Steven Curtis Chapman
After a horrific tragedy, the singer and adoption advocate united his family through faith.
It was the darkest version of every parent's nightmare.
Last May Christian musician Steven Curtis Chapman's teenage son Will Franklin accidentally ran over his sister, Maria Sue, in the family driveway. The five-year-old died of her injuries later at a Nashville hospital.
Rev. Scotty Smith, the family's pastor, told Beliefnet that when he arrived at the hospital the whole family – Steven, his wife Mary Beth, children Emily, Caleb, Will, Shaohanna, and Stevey – were all on their knees around their sister's bed.
"Steven was holding Will Franklin around the waist and saying, 'I am not gonna let go of you, Will Franklin,'" Smith said. "I am thinking, how many dads are free enough to move into the chaos of the loss? But here is a dad that is a huge model for the rest of us. He said, 'We will walk through this and grow and groan through this together.'"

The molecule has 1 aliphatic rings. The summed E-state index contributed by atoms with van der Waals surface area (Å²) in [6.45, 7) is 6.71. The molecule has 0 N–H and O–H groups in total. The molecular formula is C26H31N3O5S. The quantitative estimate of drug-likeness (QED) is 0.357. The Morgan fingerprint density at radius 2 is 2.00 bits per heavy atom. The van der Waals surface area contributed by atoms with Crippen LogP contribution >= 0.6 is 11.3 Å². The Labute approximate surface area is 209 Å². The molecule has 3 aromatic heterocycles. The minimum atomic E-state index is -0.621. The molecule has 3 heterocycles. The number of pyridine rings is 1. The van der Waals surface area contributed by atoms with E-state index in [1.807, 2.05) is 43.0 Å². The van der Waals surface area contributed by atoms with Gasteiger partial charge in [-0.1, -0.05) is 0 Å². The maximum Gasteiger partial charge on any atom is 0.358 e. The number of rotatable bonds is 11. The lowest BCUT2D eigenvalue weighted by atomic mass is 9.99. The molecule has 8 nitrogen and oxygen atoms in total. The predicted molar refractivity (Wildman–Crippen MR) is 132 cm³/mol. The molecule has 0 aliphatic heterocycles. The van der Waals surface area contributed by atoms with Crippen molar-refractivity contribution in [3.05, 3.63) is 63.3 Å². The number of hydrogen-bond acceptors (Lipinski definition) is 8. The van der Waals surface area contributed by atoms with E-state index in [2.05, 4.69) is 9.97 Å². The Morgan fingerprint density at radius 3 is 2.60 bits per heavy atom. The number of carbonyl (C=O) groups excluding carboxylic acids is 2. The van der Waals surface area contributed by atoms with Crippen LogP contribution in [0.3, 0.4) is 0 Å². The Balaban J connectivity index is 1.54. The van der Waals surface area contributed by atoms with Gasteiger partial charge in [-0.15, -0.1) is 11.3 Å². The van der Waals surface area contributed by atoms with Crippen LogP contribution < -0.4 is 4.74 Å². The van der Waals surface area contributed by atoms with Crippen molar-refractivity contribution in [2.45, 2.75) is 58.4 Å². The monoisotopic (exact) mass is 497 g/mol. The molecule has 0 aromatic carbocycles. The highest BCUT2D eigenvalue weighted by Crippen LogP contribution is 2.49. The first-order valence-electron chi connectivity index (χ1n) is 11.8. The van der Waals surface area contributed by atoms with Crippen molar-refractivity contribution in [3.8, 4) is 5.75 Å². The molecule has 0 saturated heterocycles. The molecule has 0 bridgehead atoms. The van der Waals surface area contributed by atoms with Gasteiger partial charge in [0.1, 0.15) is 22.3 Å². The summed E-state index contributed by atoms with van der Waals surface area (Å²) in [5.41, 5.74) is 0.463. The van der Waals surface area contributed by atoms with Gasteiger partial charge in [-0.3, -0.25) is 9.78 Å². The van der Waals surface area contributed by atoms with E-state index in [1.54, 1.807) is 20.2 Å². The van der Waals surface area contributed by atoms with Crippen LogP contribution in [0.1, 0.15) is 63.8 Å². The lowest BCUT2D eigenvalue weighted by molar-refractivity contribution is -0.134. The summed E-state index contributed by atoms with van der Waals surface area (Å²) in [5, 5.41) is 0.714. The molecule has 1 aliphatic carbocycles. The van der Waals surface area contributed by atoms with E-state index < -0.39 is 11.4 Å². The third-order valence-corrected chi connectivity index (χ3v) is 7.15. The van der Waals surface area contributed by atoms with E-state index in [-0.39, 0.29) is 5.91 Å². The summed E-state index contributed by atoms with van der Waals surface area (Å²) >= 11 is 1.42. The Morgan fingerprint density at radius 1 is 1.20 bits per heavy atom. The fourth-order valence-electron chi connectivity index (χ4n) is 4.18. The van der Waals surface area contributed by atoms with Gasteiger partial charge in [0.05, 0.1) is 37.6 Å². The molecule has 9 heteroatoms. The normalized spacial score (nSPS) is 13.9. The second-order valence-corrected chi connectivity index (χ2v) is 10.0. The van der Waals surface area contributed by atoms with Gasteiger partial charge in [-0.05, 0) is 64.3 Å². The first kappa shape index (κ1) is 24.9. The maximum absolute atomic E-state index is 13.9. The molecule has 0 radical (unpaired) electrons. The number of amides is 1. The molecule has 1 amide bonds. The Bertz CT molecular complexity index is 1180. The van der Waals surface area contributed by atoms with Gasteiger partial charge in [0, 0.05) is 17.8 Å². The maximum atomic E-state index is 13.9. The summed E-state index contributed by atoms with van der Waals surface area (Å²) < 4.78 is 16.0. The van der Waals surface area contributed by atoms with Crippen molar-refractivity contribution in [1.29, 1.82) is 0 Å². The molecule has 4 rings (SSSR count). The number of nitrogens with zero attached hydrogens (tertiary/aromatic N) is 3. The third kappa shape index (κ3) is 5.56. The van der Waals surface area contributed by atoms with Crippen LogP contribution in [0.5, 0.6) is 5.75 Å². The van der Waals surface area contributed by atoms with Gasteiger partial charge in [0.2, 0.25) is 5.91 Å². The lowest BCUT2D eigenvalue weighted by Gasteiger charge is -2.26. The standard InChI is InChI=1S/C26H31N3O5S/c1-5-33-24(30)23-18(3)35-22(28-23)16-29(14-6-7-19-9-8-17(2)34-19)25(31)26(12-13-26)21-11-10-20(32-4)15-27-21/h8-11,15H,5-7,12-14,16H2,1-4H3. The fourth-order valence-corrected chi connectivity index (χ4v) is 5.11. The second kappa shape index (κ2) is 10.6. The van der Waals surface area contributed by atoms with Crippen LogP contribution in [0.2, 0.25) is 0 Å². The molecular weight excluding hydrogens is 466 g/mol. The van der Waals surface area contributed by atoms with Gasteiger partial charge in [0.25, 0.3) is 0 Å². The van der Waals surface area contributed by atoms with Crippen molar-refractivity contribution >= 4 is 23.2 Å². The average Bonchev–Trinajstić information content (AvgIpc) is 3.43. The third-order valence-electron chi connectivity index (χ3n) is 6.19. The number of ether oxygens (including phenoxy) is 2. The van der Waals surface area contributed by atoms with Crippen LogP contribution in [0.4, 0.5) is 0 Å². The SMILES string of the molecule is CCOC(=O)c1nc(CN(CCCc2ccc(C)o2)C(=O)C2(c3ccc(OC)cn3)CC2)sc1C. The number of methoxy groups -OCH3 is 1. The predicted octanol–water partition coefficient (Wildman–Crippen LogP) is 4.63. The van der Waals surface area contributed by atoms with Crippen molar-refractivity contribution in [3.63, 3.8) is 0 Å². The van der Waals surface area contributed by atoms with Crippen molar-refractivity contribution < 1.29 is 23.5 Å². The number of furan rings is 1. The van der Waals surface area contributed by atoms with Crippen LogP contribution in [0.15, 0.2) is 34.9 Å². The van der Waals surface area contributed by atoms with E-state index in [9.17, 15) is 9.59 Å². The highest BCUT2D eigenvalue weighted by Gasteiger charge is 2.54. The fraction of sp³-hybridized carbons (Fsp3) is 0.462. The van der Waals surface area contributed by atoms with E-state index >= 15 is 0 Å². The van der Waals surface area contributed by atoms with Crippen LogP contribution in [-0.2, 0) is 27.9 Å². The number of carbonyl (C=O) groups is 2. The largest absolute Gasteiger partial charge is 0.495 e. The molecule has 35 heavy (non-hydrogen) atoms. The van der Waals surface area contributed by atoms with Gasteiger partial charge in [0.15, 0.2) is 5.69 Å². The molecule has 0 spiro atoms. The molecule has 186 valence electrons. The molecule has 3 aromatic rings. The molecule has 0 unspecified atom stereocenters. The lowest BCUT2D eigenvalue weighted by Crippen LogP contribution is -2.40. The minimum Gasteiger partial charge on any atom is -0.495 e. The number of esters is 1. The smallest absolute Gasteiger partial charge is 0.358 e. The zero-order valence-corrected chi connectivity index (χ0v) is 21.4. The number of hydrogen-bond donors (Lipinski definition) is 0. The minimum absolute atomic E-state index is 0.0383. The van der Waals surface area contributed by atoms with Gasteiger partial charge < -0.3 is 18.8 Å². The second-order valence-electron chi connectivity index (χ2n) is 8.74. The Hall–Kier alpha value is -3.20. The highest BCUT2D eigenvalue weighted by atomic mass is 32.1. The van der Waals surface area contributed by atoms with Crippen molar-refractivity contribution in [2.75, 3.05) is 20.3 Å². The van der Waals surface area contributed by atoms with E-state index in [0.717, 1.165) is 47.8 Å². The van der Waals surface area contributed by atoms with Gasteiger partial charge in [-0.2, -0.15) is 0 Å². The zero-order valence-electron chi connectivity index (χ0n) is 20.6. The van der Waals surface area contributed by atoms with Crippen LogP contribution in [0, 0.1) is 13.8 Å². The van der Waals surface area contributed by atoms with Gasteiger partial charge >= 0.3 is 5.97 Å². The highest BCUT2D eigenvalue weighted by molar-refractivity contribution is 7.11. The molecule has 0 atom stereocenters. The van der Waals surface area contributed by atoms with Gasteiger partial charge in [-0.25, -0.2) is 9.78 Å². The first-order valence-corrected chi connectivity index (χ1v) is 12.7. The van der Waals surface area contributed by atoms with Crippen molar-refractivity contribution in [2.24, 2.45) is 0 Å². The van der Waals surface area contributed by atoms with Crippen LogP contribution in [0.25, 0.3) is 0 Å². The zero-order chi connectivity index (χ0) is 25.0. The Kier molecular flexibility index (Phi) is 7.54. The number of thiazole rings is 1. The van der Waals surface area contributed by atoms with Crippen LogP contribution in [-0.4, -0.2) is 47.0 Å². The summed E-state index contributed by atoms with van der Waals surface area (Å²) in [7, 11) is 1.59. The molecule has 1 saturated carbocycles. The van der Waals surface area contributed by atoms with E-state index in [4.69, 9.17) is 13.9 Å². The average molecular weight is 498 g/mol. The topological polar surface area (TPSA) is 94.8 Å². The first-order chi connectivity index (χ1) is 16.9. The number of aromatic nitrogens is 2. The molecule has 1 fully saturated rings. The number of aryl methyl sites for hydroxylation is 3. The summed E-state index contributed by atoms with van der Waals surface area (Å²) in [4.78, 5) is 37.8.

Chapman, 45, is nominated as one of the year's Most Inspiring People for living out his faith in the face of a horrible tragedy, becoming a standard bearer for others whose faith sustains them through horrors they could never have contemplated.
Maria Sue came into the Chapmans' lives while Steven, a Grammy and Dove Award-winning artist, was on tour in China in 2004. After an Easter Sunday performance, some missionaries introduced him to the baby. The two had an instant connection--her name reminded Chapman of a song he had written called "Who's Gonna Love Maria?" Chapman called his wife and asked if they might adopt her.
The Chapmans have long been advocates of overseas adoption. Before Maria Sue, they brought home Shaohannah and Stevey Joy. The couple founded Shaohannah's Hope, an organization that offers financial assistance to Christian families seeking to adopt, both overseas and at home. To date, more than 1,600 families have been aided.